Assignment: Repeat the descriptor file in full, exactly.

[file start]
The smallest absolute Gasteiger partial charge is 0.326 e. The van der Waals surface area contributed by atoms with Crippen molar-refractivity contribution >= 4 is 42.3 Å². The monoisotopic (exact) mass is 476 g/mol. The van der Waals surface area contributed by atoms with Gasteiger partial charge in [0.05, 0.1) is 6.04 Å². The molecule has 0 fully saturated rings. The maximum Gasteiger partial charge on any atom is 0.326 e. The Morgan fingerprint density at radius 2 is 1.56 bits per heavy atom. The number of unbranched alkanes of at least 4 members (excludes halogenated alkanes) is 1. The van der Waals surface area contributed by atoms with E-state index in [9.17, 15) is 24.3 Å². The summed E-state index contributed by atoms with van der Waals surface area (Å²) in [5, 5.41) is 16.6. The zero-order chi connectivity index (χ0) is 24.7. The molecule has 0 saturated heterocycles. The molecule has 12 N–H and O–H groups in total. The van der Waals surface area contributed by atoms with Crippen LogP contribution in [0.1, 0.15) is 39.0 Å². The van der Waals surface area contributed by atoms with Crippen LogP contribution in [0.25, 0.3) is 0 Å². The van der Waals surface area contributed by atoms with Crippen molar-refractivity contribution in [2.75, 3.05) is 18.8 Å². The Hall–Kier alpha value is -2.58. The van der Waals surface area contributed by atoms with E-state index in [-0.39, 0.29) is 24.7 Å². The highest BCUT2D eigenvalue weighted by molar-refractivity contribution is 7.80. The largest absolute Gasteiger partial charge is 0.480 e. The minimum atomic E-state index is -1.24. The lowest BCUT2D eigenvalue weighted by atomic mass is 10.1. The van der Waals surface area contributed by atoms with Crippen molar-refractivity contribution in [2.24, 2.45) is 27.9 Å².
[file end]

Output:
The smallest absolute Gasteiger partial charge is 0.326 e. The van der Waals surface area contributed by atoms with Crippen molar-refractivity contribution >= 4 is 42.3 Å². The monoisotopic (exact) mass is 476 g/mol. The van der Waals surface area contributed by atoms with Gasteiger partial charge in [0.05, 0.1) is 6.04 Å². The molecule has 0 fully saturated rings. The maximum Gasteiger partial charge on any atom is 0.326 e. The Morgan fingerprint density at radius 2 is 1.56 bits per heavy atom. The number of unbranched alkanes of at least 4 members (excludes halogenated alkanes) is 1. The van der Waals surface area contributed by atoms with E-state index in [9.17, 15) is 24.3 Å². The summed E-state index contributed by atoms with van der Waals surface area (Å²) in [5, 5.41) is 16.6. The zero-order chi connectivity index (χ0) is 24.7. The molecule has 0 saturated heterocycles. The molecule has 12 N–H and O–H groups in total. The van der Waals surface area contributed by atoms with Crippen LogP contribution in [0.1, 0.15) is 39.0 Å². The van der Waals surface area contributed by atoms with Crippen LogP contribution in [0.25, 0.3) is 0 Å². The van der Waals surface area contributed by atoms with Crippen molar-refractivity contribution in [2.75, 3.05) is 18.8 Å². The Hall–Kier alpha value is -2.58. The van der Waals surface area contributed by atoms with E-state index in [-0.39, 0.29) is 24.7 Å². The highest BCUT2D eigenvalue weighted by molar-refractivity contribution is 7.80. The largest absolute Gasteiger partial charge is 0.480 e. The minimum atomic E-state index is -1.24. The lowest BCUT2D eigenvalue weighted by atomic mass is 10.1. The van der Waals surface area contributed by atoms with Crippen molar-refractivity contribution in [2.24, 2.45) is 27.9 Å².